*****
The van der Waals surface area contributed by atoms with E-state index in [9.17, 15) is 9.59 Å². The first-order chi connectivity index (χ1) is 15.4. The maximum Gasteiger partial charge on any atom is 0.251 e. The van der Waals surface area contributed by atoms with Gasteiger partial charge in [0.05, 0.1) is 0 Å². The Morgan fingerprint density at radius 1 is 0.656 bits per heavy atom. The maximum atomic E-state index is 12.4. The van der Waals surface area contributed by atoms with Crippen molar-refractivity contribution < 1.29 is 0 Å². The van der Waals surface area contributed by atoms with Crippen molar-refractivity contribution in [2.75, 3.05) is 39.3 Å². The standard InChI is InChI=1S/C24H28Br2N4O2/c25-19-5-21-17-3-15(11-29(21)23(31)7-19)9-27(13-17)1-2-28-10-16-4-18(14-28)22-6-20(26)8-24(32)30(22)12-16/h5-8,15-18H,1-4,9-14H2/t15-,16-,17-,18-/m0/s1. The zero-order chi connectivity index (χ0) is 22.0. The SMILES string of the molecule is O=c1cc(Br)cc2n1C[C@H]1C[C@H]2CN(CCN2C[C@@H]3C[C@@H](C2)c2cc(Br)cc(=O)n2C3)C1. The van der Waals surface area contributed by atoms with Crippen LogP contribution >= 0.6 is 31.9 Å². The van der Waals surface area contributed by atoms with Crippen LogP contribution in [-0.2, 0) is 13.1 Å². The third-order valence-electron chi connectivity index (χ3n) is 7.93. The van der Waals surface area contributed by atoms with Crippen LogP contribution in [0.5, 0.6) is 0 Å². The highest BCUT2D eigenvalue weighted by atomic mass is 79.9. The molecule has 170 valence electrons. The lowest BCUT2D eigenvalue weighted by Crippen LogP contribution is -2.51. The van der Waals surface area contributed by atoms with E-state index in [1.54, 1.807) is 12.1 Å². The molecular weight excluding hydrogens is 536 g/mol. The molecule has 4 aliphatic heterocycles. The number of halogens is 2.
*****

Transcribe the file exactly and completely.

The van der Waals surface area contributed by atoms with E-state index in [9.17, 15) is 9.59 Å². The first-order chi connectivity index (χ1) is 15.4. The maximum Gasteiger partial charge on any atom is 0.251 e. The van der Waals surface area contributed by atoms with Gasteiger partial charge in [0.05, 0.1) is 0 Å². The Morgan fingerprint density at radius 1 is 0.656 bits per heavy atom. The maximum atomic E-state index is 12.4. The van der Waals surface area contributed by atoms with Crippen molar-refractivity contribution < 1.29 is 0 Å². The van der Waals surface area contributed by atoms with Crippen molar-refractivity contribution in [2.75, 3.05) is 39.3 Å². The standard InChI is InChI=1S/C24H28Br2N4O2/c25-19-5-21-17-3-15(11-29(21)23(31)7-19)9-27(13-17)1-2-28-10-16-4-18(14-28)22-6-20(26)8-24(32)30(22)12-16/h5-8,15-18H,1-4,9-14H2/t15-,16-,17-,18-/m0/s1. The zero-order chi connectivity index (χ0) is 22.0. The SMILES string of the molecule is O=c1cc(Br)cc2n1C[C@H]1C[C@H]2CN(CCN2C[C@@H]3C[C@@H](C2)c2cc(Br)cc(=O)n2C3)C1. The van der Waals surface area contributed by atoms with Crippen LogP contribution >= 0.6 is 31.9 Å². The van der Waals surface area contributed by atoms with Crippen LogP contribution in [-0.2, 0) is 13.1 Å². The third-order valence-electron chi connectivity index (χ3n) is 7.93. The van der Waals surface area contributed by atoms with Crippen LogP contribution in [0.5, 0.6) is 0 Å². The highest BCUT2D eigenvalue weighted by atomic mass is 79.9. The molecule has 170 valence electrons. The lowest BCUT2D eigenvalue weighted by Crippen LogP contribution is -2.51. The van der Waals surface area contributed by atoms with E-state index in [1.54, 1.807) is 12.1 Å². The molecular weight excluding hydrogens is 536 g/mol. The molecule has 4 aliphatic heterocycles. The number of halogens is 2.